Category Archives: World History and Global Studies

China’s plan to build £25bn rival to the Panama Canal across Nicaragua

China’s plan to build £25bn rival to the Panama Canal across Nicaragua

  • In June, Nicaragua allowed Chinese businessman Wang Jing to build canal
  • Construction could begin next year and take five to six years to complete
  • Critics say it’s economically unrealistic, ecologically risky, bad for Nicaragua
  • Wang also gets string of tax-free side projects, from port, airport to pipeline
  • Deal pays Nicaragua $10m a year for 10 years, slowly transferring ownership
  • By Associated Press Reporter

Read more: http://www.dailymail.co.uk/news/article-2523188/Chinese-waterway-Nicaragua-thatll-longer-Panama-Canal.html#ixzz2nZUUAmDr
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The North Star Project, 2013-2014 Report Number Twenty-Two — The Amazon and Yasuní National Park by Zach Friederichs

The North Star Reports: Global Citizenship and Digital Literacy

The North Star Project, 2013-2014 Report Number Twenty-Two — The Amazon and Yasuní National Park by Zach Friederichs

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Ecuador is one of the most diverse countries that I have ever traveled to. Although it is one of smaller countries in South America and comparable in size to the state of Wyoming with an area of around 283,000 km¬¬¬2, it contains a wide variety of terrain as well as plant and animal life. It is composed of four major regions from the Galapagos Islands in the Pacific, western coastal area, the central mountainous sierra, and the forest-filled orient to the eastern border. Fortunately, I was privileged enough to make it out east with my class recently and got to spend a few days in the Amazon rainforest.

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We took a 250km flight out of Quito very early in the morning to arrive not but 30 minutes later in the small town…

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Review of Film in Contemporary Southeast Asia: Cultural interpretation and social intervention by David C. L. Lim and Hiroyuki Yamamoto

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The North Star Project, 2013-2014 Report Number Twenty-One — Erdenet, Mongolia by Gina Sterk

The North Star Reports: Global Citizenship and Digital Literacy

The North Star Project, 2013-2014 Report Number Twenty-One — Erdenet, Mongolia by Gina Sterk

A few weekends ago I took a trip to Erdenet, Mongolia’s second-largest city.  While there, we did some hiking around and came across a number of ovoos, which is what you see pictured below.  While I don’t know a lot about ovoos, I do know that they are a part of shamanism, the belief system that has traditionally been most prevalent in Mongolia.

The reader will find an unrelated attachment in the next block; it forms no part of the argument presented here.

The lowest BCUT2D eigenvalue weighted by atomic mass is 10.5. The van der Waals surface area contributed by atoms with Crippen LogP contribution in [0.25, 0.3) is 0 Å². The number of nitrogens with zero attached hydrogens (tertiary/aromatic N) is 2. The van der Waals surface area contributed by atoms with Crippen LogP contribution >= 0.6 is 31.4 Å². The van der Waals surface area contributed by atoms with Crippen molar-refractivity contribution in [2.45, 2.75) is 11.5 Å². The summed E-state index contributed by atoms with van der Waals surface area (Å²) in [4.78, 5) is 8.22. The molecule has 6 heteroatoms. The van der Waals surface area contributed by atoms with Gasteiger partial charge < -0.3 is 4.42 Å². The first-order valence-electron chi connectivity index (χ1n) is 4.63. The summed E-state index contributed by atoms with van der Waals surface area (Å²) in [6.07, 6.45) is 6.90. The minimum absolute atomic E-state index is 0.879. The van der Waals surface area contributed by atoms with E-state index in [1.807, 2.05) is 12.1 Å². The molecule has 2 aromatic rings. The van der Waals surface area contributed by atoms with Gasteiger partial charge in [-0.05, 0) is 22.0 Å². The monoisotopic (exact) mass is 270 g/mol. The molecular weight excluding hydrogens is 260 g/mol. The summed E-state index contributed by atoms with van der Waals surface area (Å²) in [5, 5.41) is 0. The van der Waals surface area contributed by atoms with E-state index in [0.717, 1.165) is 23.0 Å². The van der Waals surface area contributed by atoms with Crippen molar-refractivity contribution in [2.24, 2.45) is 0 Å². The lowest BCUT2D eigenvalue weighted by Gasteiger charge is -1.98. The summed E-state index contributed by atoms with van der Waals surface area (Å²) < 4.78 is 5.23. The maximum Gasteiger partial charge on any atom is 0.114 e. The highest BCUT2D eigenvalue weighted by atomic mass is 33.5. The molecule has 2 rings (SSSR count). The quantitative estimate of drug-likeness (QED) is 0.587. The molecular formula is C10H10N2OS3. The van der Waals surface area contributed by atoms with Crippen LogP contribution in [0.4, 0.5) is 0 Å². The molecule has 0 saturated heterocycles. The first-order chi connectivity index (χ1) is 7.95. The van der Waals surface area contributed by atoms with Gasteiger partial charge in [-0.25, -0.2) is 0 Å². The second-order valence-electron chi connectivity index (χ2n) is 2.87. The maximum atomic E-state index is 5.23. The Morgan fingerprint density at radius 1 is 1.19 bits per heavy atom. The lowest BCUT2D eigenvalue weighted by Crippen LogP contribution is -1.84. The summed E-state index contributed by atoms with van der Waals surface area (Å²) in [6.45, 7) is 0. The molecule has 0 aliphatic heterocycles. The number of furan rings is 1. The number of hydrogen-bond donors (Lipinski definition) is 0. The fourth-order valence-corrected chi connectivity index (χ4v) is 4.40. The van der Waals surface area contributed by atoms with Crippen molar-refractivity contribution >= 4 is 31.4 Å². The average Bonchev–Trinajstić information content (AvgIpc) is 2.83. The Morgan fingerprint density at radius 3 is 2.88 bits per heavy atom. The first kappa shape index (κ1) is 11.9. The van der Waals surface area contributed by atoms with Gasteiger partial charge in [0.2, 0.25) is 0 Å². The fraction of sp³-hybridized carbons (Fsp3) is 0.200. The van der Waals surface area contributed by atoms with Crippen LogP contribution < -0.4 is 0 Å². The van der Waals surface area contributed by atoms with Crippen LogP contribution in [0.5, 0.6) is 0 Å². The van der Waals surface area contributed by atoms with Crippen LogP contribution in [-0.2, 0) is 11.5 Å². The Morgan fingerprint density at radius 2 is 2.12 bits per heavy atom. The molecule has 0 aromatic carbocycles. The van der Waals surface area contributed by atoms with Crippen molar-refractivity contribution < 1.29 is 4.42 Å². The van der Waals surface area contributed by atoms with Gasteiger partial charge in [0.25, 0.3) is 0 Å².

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An ovoo is a pile of rocks, or cairn, which marks a religious site.  In Mongolia, you often come across them at high places, like mountaintops.  When you come across an ovoo, it is customary to circle it clockwise three times, then pick up a rock and add it to the pile, so the ovoos are continually growing.  Ovoos are also often drapped with hadag – blue, silk scarves used for ceremonial greetings…

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The North Star Project, 2013-2014 Report Number Twenty — Sunday, Bloody Sunday, Northern Ireland, by Megan Hennen

The North Star Reports: Global Citizenship and Digital Literacy

The North Star Project, 2013-2014 Report Number Twenty — Sunday, Bloody Sunday, Northern Ireland, by Megan Hennen

‘Sunday Bloody Sunday,’ a song by the rock band U2, refers to the 1972 event known as ‘Bloody Sunday’, which had unfolded in the Bogside.  On January 30, 1972, Civil Rights marchers made their way around the streets of Derry in what was anticipated to be a peaceful protest against Irish Internment.  The British Army stationed in Derry created a blockade preventing the parade from entering the city center.  The bulk of the parade rerouted and made its way to the Free Derry Corner in the Bog.  However, some of boys stayed to throw stones at the soldiers, as a result, some soldiers relocated to the Corner with the rest of the parade, and within the next thirty minutes, chaos ensued, leaving 13 civilians injured and another 13 dead, 7 of those shot…

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